Overall, it was seen that only about 50% of the children were taking food such as paratha in the morning and usually it was taken with tea, which was with milk and sugar. This pattern may be changing with urbanisation23 so that children of working mothers have started to get bread or rusk to decrease mothers' load of cooking early in the morning. School children are now having a breakfast which is again not balanced. Some were going to school with a cup of tea and rusk. This in the long run results in malnutrition and stunting.
Overall, percentage of CHO, protein and fat taken by the children was the same as in previous studies by the same authors.6 However, quantitatively, the children in this study were taking less than the required amount12 of CHO, protein and fat. This may also account for the stunting present in the children with increasing age.5
School children in this study were from both government and private schools of Pakistan and, hence, high, middle and low socioeconomic all classes were represented.5 However, children with chronic illness and/or admission in a hospital were excluded from the study. Among these healthy children, nutritional intake was less than what has been recommended5 and 14% were stunted. Previous detailed work15 has shown stunting in poor countries due to decreased food intake, poor quality diet and early child hood infections. However, in our cohort of "healthy children", stunting was still seen as 14%. This was due to a poor quality and more reflective of an imbalanced diet. The child was eating whatever was available or locally grown when in a rural area and not what is recommended by the food pyramid.10,12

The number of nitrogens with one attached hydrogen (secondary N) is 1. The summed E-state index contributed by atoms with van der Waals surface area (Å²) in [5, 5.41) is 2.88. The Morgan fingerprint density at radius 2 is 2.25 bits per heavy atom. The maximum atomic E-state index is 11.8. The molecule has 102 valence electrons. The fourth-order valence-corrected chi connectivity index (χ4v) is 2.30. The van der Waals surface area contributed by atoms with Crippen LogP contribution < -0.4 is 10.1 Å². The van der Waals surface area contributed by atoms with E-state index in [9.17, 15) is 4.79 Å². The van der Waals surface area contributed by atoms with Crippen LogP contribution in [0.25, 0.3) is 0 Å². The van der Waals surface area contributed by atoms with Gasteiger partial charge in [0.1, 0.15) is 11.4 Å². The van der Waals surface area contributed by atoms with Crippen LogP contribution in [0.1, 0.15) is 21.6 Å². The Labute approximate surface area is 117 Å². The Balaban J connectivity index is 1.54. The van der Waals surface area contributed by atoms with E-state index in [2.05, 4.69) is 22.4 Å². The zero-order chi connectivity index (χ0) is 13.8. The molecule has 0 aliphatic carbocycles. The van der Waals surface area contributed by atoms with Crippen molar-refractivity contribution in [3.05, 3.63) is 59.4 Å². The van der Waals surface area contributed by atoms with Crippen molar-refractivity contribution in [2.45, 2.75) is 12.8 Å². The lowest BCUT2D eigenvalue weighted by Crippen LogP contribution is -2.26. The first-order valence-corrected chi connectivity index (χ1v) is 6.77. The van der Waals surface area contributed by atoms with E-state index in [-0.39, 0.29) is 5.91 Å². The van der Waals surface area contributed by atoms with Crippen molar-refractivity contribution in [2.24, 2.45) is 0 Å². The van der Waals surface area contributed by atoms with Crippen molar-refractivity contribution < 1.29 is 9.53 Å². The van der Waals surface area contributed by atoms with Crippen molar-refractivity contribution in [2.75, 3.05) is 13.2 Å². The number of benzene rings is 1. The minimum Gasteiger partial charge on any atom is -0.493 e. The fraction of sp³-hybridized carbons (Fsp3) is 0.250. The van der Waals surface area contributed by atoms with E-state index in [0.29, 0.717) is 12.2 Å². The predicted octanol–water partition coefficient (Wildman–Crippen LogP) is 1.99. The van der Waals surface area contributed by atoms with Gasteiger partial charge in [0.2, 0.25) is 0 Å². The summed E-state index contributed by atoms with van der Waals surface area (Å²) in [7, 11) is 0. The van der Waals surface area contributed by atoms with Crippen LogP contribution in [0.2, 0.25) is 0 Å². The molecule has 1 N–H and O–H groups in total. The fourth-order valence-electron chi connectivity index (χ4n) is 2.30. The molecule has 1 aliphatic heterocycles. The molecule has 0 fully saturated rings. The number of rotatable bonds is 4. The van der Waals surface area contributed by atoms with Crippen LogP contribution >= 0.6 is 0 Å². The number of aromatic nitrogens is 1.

Variation in the dietary intake and imbalance is due to the fact that 60% of the national population happens to be in the poverty bracket and also owing to the varied cultural, religious and ethnic backgrounds of the children.5,14 Similar variation in dietary intake may also be seen in other countries of the world like USA24 where a recent study indicates that the lower income and non-Hispanic blacks were taking a diet which is not balanced. This population was consuming excess energy from fats and added sugars (CHO) irrespective of income and race/ethnicity.


Schoolchildren across Pakistan were taking a deficient amount of protein and fat in their daily diet as documented by a 24-hour recall method. CHO intake was higher than normal.


We are grateful to the HEC for proving financial assistance.